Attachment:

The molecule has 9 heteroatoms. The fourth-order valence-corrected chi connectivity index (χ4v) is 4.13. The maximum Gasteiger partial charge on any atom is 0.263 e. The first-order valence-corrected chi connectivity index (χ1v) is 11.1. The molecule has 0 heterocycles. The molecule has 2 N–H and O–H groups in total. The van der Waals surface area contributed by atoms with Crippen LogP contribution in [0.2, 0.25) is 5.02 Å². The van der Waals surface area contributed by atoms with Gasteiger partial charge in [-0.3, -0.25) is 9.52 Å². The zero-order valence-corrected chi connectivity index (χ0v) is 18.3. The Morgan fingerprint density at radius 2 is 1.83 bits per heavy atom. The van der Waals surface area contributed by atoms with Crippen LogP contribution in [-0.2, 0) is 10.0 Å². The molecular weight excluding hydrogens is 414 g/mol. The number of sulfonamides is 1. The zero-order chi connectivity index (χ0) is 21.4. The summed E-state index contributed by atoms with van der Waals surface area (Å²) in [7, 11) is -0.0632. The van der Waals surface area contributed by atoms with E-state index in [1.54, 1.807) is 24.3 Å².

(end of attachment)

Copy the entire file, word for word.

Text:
The molecule has 9 heteroatoms. The fourth-order valence-corrected chi connectivity index (χ4v) is 4.13. The maximum Gasteiger partial charge on any atom is 0.263 e. The first-order valence-corrected chi connectivity index (χ1v) is 11.1. The molecule has 0 heterocycles. The molecule has 2 N–H and O–H groups in total. The van der Waals surface area contributed by atoms with Crippen LogP contribution in [0.2, 0.25) is 5.02 Å². The van der Waals surface area contributed by atoms with Gasteiger partial charge in [-0.3, -0.25) is 9.52 Å². The zero-order valence-corrected chi connectivity index (χ0v) is 18.3. The Morgan fingerprint density at radius 2 is 1.83 bits per heavy atom. The van der Waals surface area contributed by atoms with Crippen LogP contribution in [-0.2, 0) is 10.0 Å². The molecular weight excluding hydrogens is 414 g/mol. The number of sulfonamides is 1. The zero-order chi connectivity index (χ0) is 21.4. The summed E-state index contributed by atoms with van der Waals surface area (Å²) in [7, 11) is -0.0632. The van der Waals surface area contributed by atoms with E-state index in [1.54, 1.807) is 24.3 Å².